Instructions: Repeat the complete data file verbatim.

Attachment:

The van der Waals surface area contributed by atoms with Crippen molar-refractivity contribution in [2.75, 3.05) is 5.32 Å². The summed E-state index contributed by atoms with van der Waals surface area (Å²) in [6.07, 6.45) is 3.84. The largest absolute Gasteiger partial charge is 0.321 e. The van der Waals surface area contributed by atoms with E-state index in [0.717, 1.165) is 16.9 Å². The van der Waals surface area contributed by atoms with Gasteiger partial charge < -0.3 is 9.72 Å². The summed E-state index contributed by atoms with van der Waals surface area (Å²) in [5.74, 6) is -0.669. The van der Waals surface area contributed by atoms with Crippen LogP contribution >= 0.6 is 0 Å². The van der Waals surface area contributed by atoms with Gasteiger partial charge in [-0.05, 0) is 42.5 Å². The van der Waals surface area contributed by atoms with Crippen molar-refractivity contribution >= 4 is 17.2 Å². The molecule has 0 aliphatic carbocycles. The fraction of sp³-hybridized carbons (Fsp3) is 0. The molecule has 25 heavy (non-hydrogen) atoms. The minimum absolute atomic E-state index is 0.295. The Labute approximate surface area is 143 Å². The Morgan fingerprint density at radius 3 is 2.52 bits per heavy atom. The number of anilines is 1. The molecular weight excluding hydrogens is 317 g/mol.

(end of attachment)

The van der Waals surface area contributed by atoms with Crippen molar-refractivity contribution in [2.75, 3.05) is 5.32 Å². The summed E-state index contributed by atoms with van der Waals surface area (Å²) in [6.07, 6.45) is 3.84. The largest absolute Gasteiger partial charge is 0.321 e. The van der Waals surface area contributed by atoms with E-state index in [0.717, 1.165) is 16.9 Å². The van der Waals surface area contributed by atoms with Gasteiger partial charge < -0.3 is 9.72 Å². The summed E-state index contributed by atoms with van der Waals surface area (Å²) in [5.74, 6) is -0.669. The van der Waals surface area contributed by atoms with Crippen LogP contribution >= 0.6 is 0 Å². The van der Waals surface area contributed by atoms with Gasteiger partial charge in [-0.05, 0) is 42.5 Å². The van der Waals surface area contributed by atoms with Crippen molar-refractivity contribution >= 4 is 17.2 Å². The molecule has 0 aliphatic carbocycles. The fraction of sp³-hybridized carbons (Fsp3) is 0. The molecule has 25 heavy (non-hydrogen) atoms. The minimum absolute atomic E-state index is 0.295. The Labute approximate surface area is 143 Å². The Morgan fingerprint density at radius 3 is 2.52 bits per heavy atom. The number of anilines is 1. The molecular weight excluding hydrogens is 317 g/mol.